Resilience launches with $800m to ‘break’ biomanufacturing bottlenecks

Though details are scarce, Resilience claims it will provide ‘new, better, faster ways’ to manufacture cell and gene therapies. The new entity begins with bases in Boston and San Diego, as well as over 750,000-square-feet of operating space.

Officially known as ‘National Resilience’, the company announced its entrance on the market by suggesting that it would be a ‘first-in-kind’ biomanufacturing and technology operation that has been set up specifically to address capacity issues in the advanced therapeutics area.

Resilience plans to invest in developing new manufacturing technologies and thereby ‘dramatically’ increasing overall production capacity for cell and gene therapies, viral vectors, vaccines, and proteins.

Image: iStock/frankpeters

The newly-launched company will begin with a considerable amount of financial backing, after raising over $800 million (€671 million) in capital.

A Series B financing round, which raised $750 million of this, was led by Arch Venture Partners and 8VC, with the former being partnered with companies developing such therapies, as Alnylam, bluebird bio, and Vir Biotechnology are part of its portfolio.

When asked how this capital will be utilized, a spokesperson told Bioprocess Insider that the short-term plan is for it to be invested in ‘new, better, faster ways’ to manufacture medicine.

In terms of how Resilience will operate within the biomanufacturing space, the spokesperson stated that the company aims to do more than provide contract manufacturing services, though this would also be part of the offering.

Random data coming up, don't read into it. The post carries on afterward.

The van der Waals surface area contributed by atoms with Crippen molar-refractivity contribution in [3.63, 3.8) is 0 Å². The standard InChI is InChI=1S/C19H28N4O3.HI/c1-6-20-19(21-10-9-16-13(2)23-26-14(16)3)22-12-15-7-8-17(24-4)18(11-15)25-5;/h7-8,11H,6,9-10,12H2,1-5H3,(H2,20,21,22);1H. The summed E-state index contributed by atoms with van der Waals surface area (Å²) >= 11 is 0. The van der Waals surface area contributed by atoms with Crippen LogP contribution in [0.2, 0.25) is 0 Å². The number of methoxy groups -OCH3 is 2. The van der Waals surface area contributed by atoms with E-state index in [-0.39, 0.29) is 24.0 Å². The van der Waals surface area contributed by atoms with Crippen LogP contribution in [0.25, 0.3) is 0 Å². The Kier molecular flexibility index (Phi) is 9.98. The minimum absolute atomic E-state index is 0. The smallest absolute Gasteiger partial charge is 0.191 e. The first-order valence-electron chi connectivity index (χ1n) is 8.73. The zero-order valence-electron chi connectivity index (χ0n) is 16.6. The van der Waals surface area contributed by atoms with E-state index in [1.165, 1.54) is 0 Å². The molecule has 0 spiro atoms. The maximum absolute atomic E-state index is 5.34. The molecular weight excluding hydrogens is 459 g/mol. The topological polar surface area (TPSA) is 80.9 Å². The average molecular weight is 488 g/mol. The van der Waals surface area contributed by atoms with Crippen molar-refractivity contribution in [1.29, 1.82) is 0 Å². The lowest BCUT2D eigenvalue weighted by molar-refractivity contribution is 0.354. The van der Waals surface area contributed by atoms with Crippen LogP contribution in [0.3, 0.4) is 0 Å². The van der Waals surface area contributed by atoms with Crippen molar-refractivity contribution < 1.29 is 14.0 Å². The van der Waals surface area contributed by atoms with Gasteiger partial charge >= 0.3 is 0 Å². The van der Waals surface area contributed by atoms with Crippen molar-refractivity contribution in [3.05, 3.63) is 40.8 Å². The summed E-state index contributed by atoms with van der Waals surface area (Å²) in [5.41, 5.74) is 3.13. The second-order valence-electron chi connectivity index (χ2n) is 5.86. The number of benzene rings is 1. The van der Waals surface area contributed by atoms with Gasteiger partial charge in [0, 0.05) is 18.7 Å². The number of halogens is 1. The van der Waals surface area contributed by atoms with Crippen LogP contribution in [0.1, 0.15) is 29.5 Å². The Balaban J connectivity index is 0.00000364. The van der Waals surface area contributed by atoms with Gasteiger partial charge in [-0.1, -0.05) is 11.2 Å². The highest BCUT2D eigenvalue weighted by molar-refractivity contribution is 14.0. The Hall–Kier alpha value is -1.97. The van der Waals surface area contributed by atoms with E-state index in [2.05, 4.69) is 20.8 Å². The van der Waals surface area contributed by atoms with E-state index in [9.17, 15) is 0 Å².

“For medicines like gene and cell therapies, the manufacturing process is part of the product. We will endeavor to partner closely with companies developing these next generation medicines as their manufacturing and process development innovation partner,” they said.

How their approach will differ from existing contract development and manufacturing organizations (CDMOs) on the market is not clear, and the spokesperson declined to discuss ‘specific technological approaches just yet’.

However, Resilience’s launch featured a comparison between Amazon Web Services (AWS) and itself. When asked to expand upon this, the spokesperson outlined, “AWS offers always-available infrastructure to its customers with the ability to add server capacity and tools as needed, while also investing in the capabilities its customers will need tomorrow. We’re doing that same thing, only for biopharma manufacturing.”

Resilience is not the only newly-founded manufacturer looking to scoop up work in the cell and gene space, with the $1.2 billion Center for Breakthrough Medicines founded under a similar premise at the beginning of the year.

Regarding why there is such a focus on providing manufacturing services in the space, which is also seeing the major CDMOs investing in improving capabilities, the spokesperson concluded, “Life science innovation has evolved far more rapidly than manufacturing innovation…The bottlenecks are slowing down clinical development and commercialization. Breaking this bottleneck requires innovating manufacturing itself.”

One factor that Resilience does have to stand it apart, despite being newly-launched, is an experienced leadership team, which includes former COO of Takeda Vaccines and CEO of Novavax, Rahul Singhvi, as CEO, as well as Susan Desmond-Hellmann, former CEO of the Bill & Melinda Gates Foundation, and Scott Gottlieb, former US Food and Drug Administration commissioner, as board members, among others.

According to the company, it has already secured capacity at multiple facilities and will have 750,000-square-feet of operating space to come online over the next year. The geographic focus of Resilience will be in US and Canada, as well as ‘partner nations’.

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